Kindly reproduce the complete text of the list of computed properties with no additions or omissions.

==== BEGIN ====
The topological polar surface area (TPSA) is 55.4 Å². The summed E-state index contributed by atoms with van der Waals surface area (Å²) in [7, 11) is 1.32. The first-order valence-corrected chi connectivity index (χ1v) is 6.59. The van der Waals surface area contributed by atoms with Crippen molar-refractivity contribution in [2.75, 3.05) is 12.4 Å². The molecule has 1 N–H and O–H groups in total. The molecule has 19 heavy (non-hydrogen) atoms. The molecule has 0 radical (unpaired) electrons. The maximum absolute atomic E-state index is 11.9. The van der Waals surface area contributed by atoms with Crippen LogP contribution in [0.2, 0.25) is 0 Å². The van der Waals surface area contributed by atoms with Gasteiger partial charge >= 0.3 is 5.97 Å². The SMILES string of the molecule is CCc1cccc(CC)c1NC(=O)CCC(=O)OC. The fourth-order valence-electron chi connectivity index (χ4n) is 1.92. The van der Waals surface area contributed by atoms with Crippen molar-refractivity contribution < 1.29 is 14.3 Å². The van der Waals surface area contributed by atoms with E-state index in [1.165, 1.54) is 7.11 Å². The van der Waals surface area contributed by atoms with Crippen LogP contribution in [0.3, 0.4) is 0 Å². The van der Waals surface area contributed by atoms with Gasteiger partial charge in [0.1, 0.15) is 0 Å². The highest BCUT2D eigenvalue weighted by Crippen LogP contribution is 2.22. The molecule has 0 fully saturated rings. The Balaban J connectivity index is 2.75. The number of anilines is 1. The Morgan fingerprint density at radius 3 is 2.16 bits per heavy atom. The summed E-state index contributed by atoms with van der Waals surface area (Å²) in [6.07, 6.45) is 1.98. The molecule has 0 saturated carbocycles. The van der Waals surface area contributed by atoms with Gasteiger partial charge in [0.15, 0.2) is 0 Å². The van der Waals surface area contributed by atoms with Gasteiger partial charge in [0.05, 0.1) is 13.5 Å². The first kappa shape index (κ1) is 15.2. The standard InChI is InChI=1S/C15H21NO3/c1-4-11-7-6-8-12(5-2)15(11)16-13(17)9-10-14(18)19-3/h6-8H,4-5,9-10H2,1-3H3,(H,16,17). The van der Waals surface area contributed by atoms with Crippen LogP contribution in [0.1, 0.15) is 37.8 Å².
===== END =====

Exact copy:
The topological polar surface area (TPSA) is 55.4 Å². The summed E-state index contributed by atoms with van der Waals surface area (Å²) in [7, 11) is 1.32. The first-order valence-corrected chi connectivity index (χ1v) is 6.59. The van der Waals surface area contributed by atoms with Crippen molar-refractivity contribution in [2.75, 3.05) is 12.4 Å². The molecule has 1 N–H and O–H groups in total. The molecule has 19 heavy (non-hydrogen) atoms. The molecule has 0 radical (unpaired) electrons. The maximum absolute atomic E-state index is 11.9. The van der Waals surface area contributed by atoms with Crippen LogP contribution in [0.2, 0.25) is 0 Å². The van der Waals surface area contributed by atoms with Gasteiger partial charge >= 0.3 is 5.97 Å². The SMILES string of the molecule is CCc1cccc(CC)c1NC(=O)CCC(=O)OC. The fourth-order valence-electron chi connectivity index (χ4n) is 1.92. The van der Waals surface area contributed by atoms with Crippen molar-refractivity contribution < 1.29 is 14.3 Å². The van der Waals surface area contributed by atoms with E-state index in [1.165, 1.54) is 7.11 Å². The van der Waals surface area contributed by atoms with Crippen LogP contribution in [0.3, 0.4) is 0 Å². The van der Waals surface area contributed by atoms with Gasteiger partial charge in [0.1, 0.15) is 0 Å². The highest BCUT2D eigenvalue weighted by Crippen LogP contribution is 2.22. The molecule has 0 fully saturated rings. The Balaban J connectivity index is 2.75. The number of anilines is 1. The Morgan fingerprint density at radius 3 is 2.16 bits per heavy atom. The summed E-state index contributed by atoms with van der Waals surface area (Å²) in [6.07, 6.45) is 1.98. The molecule has 0 saturated carbocycles. The van der Waals surface area contributed by atoms with Gasteiger partial charge in [0.15, 0.2) is 0 Å². The van der Waals surface area contributed by atoms with Gasteiger partial charge in [0.05, 0.1) is 13.5 Å². The first kappa shape index (κ1) is 15.2. The standard InChI is InChI=1S/C15H21NO3/c1-4-11-7-6-8-12(5-2)15(11)16-13(17)9-10-14(18)19-3/h6-8H,4-5,9-10H2,1-3H3,(H,16,17). The van der Waals surface area contributed by atoms with Crippen LogP contribution in [0.1, 0.15) is 37.8 Å².